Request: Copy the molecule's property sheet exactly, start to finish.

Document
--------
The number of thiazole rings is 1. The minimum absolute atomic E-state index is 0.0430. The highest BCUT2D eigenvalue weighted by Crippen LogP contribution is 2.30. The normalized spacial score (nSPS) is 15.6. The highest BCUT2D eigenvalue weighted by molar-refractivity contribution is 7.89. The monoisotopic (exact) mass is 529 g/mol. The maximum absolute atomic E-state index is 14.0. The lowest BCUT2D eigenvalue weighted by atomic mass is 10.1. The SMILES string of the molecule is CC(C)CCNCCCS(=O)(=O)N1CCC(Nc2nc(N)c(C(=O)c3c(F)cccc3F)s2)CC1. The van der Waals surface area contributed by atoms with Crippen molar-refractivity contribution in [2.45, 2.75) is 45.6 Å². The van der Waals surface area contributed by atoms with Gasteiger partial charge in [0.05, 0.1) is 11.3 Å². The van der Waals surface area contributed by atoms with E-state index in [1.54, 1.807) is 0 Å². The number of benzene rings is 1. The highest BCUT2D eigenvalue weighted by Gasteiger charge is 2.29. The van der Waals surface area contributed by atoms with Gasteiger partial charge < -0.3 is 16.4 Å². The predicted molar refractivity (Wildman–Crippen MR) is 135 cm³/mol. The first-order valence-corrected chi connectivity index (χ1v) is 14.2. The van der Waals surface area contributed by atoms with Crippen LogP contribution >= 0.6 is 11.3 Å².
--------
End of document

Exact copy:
The number of thiazole rings is 1. The minimum absolute atomic E-state index is 0.0430. The highest BCUT2D eigenvalue weighted by Crippen LogP contribution is 2.30. The normalized spacial score (nSPS) is 15.6. The highest BCUT2D eigenvalue weighted by molar-refractivity contribution is 7.89. The monoisotopic (exact) mass is 529 g/mol. The maximum absolute atomic E-state index is 14.0. The lowest BCUT2D eigenvalue weighted by atomic mass is 10.1. The SMILES string of the molecule is CC(C)CCNCCCS(=O)(=O)N1CCC(Nc2nc(N)c(C(=O)c3c(F)cccc3F)s2)CC1. The van der Waals surface area contributed by atoms with Crippen molar-refractivity contribution in [2.45, 2.75) is 45.6 Å². The van der Waals surface area contributed by atoms with Gasteiger partial charge in [0.05, 0.1) is 11.3 Å². The van der Waals surface area contributed by atoms with E-state index in [1.54, 1.807) is 0 Å². The number of benzene rings is 1. The highest BCUT2D eigenvalue weighted by Gasteiger charge is 2.29. The van der Waals surface area contributed by atoms with Gasteiger partial charge < -0.3 is 16.4 Å². The predicted molar refractivity (Wildman–Crippen MR) is 135 cm³/mol. The first-order valence-corrected chi connectivity index (χ1v) is 14.2. The van der Waals surface area contributed by atoms with Crippen LogP contribution >= 0.6 is 11.3 Å².